Depression, anxiety, insomnia, emotional disorder
From time to time, almost everyone in modern society experiences some level of stress. Stress has become a part of our daily life. Our body produces a brief surge of cortisol and epinephrine when we are under stress. This is called the "fight or flight" response. Once we respond and cope with the situation, our cortisol level should return to normal levels. However, if the stress is extreme or lasts for a long perid of time, our emotional health, and ultimately physical health will suffer.
Warning signs of stress
High levels of systemic cortisol and epinephrine level can wear down our body's natural defenses, leading to symptoms including:
- Headaches and general aches
- Grinding teeth, clenched jaw
- Indigestion, constipation, diarrhea or acid reflux
- Muscle tension in neck, face, or shoulders
- Chest pain, rapid heartbeat
- Tiredness, exhaustion
- Frequent colds
- Weight gain or loss
- Sexual problems, low progesterone
- Insomnia, depression, anxiety even forgetfulness
Tips for managing stress
- Be aware of yourself
- Lifestyle changes
- Eat a healthy diet
- Get enough sleep
- Get moving
- Avoid alcohol, coffee and sugar
- Exercise: breathing exercise, Progressive muscle relaxation for stress relief
- Acupuncture and Massage both can help you to relax
Acupuncture can lower twenty-four-hour urinary cortisol levels, and improve quality of life by releasing natural pain killer-endorphins in the brain. Acupuncture also improves blood circulation which brings oxygen to the tissues and clears out cortisol and other waste chemicals. The calming effect of acupuncture decreases heart rate, lowers blood pressure, relaxes the muscles and makes you feel yourself again.
According to Traditional Chinese Medicine theory, any physical and emotional stress interrupts the flow of energy called Qi throughout the body meridians; health issues follow. By inserting needles at specific points in the body, acupuncturists restore the balance of Qi and the body's overall health.
Swedish massage, hot stone massage, and deep tissue massage can lower cortisol level and raise oxytocin level. This has multiple psychological effects and influences social behavior and emotion. Plenty of research has found that massage therapy is an ideal stress relief treatment.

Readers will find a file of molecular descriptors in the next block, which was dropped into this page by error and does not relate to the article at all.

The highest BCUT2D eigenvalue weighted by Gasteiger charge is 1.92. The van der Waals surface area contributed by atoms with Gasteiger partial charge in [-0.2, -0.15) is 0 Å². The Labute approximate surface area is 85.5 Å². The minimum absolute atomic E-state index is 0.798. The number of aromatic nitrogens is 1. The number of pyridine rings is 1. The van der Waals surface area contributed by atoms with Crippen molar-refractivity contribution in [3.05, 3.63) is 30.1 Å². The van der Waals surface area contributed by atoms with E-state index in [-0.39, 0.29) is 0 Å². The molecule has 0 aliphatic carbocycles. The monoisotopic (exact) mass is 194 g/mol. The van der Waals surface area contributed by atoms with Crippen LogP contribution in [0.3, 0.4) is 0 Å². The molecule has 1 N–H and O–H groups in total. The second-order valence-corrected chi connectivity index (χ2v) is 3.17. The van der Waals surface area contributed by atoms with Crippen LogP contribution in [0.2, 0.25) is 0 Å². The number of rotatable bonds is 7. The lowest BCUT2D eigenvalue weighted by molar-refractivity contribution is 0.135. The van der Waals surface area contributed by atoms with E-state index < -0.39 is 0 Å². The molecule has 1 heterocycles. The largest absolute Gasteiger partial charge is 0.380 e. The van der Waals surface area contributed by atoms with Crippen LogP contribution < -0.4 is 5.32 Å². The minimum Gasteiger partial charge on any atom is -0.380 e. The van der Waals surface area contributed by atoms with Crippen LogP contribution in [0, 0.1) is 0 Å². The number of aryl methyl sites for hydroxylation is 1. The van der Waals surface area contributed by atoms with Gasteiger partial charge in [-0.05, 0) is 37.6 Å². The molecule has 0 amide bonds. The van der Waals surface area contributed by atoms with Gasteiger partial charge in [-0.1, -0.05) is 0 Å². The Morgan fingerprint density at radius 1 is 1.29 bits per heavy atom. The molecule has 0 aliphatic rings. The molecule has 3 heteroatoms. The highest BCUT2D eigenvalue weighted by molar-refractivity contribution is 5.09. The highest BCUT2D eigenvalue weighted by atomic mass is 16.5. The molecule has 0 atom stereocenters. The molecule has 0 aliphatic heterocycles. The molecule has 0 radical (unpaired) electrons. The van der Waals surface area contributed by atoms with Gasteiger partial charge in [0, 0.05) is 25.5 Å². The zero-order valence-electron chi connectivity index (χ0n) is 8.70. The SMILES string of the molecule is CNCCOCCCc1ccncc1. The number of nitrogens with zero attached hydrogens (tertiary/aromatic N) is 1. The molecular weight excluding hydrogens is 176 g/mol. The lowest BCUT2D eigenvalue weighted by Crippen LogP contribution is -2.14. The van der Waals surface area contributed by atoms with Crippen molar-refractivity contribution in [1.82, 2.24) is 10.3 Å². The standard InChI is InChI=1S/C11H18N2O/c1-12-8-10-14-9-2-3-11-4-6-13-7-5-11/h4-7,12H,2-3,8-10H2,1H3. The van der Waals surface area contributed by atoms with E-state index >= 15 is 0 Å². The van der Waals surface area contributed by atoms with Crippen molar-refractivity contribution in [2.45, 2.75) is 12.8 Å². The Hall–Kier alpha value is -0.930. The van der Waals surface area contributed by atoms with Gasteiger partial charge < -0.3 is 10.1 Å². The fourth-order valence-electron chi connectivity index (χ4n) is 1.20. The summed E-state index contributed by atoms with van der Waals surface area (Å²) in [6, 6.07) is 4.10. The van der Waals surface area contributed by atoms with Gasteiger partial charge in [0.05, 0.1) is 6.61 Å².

This breathing exercise is utterly simple and effective, takes no time, requires no equipment, and can be done anywhere in any comfortable position with your back straight.
- Inhale through your nose; your lower stomach should rise.
- Exhale completely through your mouth; your lower stomach should fall. Exhaling should take you twice as long as inhaling
- Repeat the cycles of inhalation and exhalation.
- Do it whenever you remember or are aware of internal tension.
- This exercise will help you fall asleep as well.
Progressive muscle relaxation for stress relief
Progressive muscle relaxation is an effective and widely used technique that has been proven to relief your stress. Progressive muscle relaxation involves a two-step process in which you systematically tighten and loosen different muscle groups in the body.
With regular practice, progressive muscle relaxation gives you an intimate familiarity with what tension and relaxation feels like in different parts of the body. This awareness helps you spot and counteract the first signs of the muscular tension that accompanies stress. When your body relaxes, so will your mind. You can combine deep breathing with progressive muscle relaxation for an additional level of relief from stress.
Progressive Muscle Relaxation Sequence
- Right foot
- Left foot
- Right calf
- Left calf
- Right thigh
- Left thigh
- Hips and buttocks
- Right arm and hand
- Left arm and hand
- Neck and shoulders
Most progressive muscle relaxation practitioners start at the feet and work their way up to the face. In addition:
- Loosen your clothing, take off your shoes, and get comfortable.
- Take a few minutes to relax, breathe in and out slowly; take deep breaths
- When you’re relaxed and ready to start, shift your attention to your right foot. Take a moment to focus on the way it feels.
- Slowly tense the muscles in your right foot, squeezing it as tightly as you can. Hold for a count of 10.
- Relax your right foot. Focus on the tension flowing away and the way your foot feels as it becomes limp and loose.
- Stay in this relaxed state for a moment, breathing deeply and slowly.
- When you’re ready, shift your attention to your left foot. Follow the same sequence of muscle tension and release.
- Move slowly up through your body — legs, abdomen, back, neck, face — contracting and relaxing the muscle groups as you go.